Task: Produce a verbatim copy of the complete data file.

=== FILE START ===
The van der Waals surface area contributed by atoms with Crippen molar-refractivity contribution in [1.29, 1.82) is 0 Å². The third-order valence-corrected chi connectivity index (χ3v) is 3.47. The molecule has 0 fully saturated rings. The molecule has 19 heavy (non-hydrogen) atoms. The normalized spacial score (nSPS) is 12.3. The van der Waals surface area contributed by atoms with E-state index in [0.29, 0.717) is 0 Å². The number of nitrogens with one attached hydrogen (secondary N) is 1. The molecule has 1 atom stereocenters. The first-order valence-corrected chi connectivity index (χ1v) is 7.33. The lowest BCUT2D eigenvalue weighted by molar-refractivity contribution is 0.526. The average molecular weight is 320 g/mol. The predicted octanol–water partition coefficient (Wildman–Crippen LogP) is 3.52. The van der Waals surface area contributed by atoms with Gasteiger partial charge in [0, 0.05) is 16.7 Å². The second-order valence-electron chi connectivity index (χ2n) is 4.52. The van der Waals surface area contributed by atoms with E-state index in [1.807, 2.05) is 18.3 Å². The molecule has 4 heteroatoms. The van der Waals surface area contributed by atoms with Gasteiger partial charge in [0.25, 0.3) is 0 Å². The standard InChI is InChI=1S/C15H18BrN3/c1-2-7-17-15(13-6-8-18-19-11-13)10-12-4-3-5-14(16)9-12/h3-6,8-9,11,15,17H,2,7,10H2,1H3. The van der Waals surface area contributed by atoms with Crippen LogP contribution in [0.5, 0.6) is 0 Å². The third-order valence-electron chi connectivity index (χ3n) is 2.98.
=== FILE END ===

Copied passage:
The van der Waals surface area contributed by atoms with Crippen molar-refractivity contribution in [1.29, 1.82) is 0 Å². The third-order valence-corrected chi connectivity index (χ3v) is 3.47. The molecule has 0 fully saturated rings. The molecule has 19 heavy (non-hydrogen) atoms. The normalized spacial score (nSPS) is 12.3. The van der Waals surface area contributed by atoms with E-state index in [0.29, 0.717) is 0 Å². The number of nitrogens with one attached hydrogen (secondary N) is 1. The molecule has 1 atom stereocenters. The first-order valence-corrected chi connectivity index (χ1v) is 7.33. The lowest BCUT2D eigenvalue weighted by molar-refractivity contribution is 0.526. The average molecular weight is 320 g/mol. The predicted octanol–water partition coefficient (Wildman–Crippen LogP) is 3.52. The van der Waals surface area contributed by atoms with Gasteiger partial charge in [0, 0.05) is 16.7 Å². The second-order valence-electron chi connectivity index (χ2n) is 4.52. The van der Waals surface area contributed by atoms with E-state index in [1.807, 2.05) is 18.3 Å². The molecule has 4 heteroatoms. The van der Waals surface area contributed by atoms with Gasteiger partial charge in [0.25, 0.3) is 0 Å². The standard InChI is InChI=1S/C15H18BrN3/c1-2-7-17-15(13-6-8-18-19-11-13)10-12-4-3-5-14(16)9-12/h3-6,8-9,11,15,17H,2,7,10H2,1H3. The van der Waals surface area contributed by atoms with Crippen LogP contribution in [0.5, 0.6) is 0 Å². The third-order valence-electron chi connectivity index (χ3n) is 2.98.